State leaders react to state Supreme Court’s McCleary decision

The ramifications of yesterday’s state Supreme Court ruling that the state was not yet in compliance with the McCleary school-funding mandate are far from clear. Generally, from published reports, it appears that state leaders welcome the court’s acknowledgment of significant funding progress, accept (as they did this session) that they’ve missed a deadline, and are in a bit of a quandary as to what the ruling means for the 2018 legislative session.

Superintendent of Public Instruction Chris Reykdal says in a statement

The Supreme Court largely affirmed the state’s position that most of the mechanisms for full funding of basic education are in place. I agree with that. As the Court wrote, the state “has made significant progress” toward that goal. The Court singled out funding formulas for transportation; materials, supplies and operating costs; and full-day kindergarten as being fully funded and now constitutional…

I applaud the Legislature’s work. They have substantially increased basic education funding during the past three biennia.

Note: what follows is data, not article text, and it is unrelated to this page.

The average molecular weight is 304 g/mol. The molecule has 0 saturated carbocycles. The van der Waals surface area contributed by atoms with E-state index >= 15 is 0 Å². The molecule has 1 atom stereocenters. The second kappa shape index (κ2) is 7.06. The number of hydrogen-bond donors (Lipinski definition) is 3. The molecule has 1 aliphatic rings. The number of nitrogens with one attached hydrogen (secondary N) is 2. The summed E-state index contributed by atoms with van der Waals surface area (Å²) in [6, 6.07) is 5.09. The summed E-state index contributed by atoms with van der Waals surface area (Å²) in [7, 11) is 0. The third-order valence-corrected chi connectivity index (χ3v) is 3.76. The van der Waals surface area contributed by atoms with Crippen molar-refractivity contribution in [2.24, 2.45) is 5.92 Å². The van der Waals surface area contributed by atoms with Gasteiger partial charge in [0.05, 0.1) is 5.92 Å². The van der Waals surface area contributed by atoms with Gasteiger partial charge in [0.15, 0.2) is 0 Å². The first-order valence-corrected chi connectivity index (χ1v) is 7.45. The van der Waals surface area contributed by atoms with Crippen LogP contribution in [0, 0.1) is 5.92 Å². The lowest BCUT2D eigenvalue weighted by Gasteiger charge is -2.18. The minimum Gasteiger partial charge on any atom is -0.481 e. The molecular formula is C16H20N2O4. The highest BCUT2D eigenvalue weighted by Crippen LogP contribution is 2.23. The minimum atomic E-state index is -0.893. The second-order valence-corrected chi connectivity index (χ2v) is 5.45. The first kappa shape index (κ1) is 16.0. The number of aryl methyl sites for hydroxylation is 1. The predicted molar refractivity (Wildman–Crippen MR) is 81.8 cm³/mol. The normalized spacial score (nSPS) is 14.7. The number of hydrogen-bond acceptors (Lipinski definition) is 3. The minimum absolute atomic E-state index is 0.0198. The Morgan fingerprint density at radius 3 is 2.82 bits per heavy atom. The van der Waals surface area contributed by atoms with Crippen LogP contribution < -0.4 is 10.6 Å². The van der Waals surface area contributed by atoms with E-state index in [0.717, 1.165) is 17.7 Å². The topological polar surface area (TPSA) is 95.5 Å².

But I don’t believe the work is done.

 A statement on state Sen. John Braun’s legislative website says

“Providing students with the support they need and deserve required us to solve a generational problem with a generational solution, which resulted in a historic funding infusion for our schools,” said Braun, R-Centralia, who served as a member of the bipartisan education funding negotiating team. “The Legislature brought this situation on itself by shirking its responsibility to public schools for decades. Over the past five years we have demonstrated that only by making education our top priority could we pay for schools in a way that works for students, teachers and taxpayers. Judging from today’s ruling, our way also works for the court.”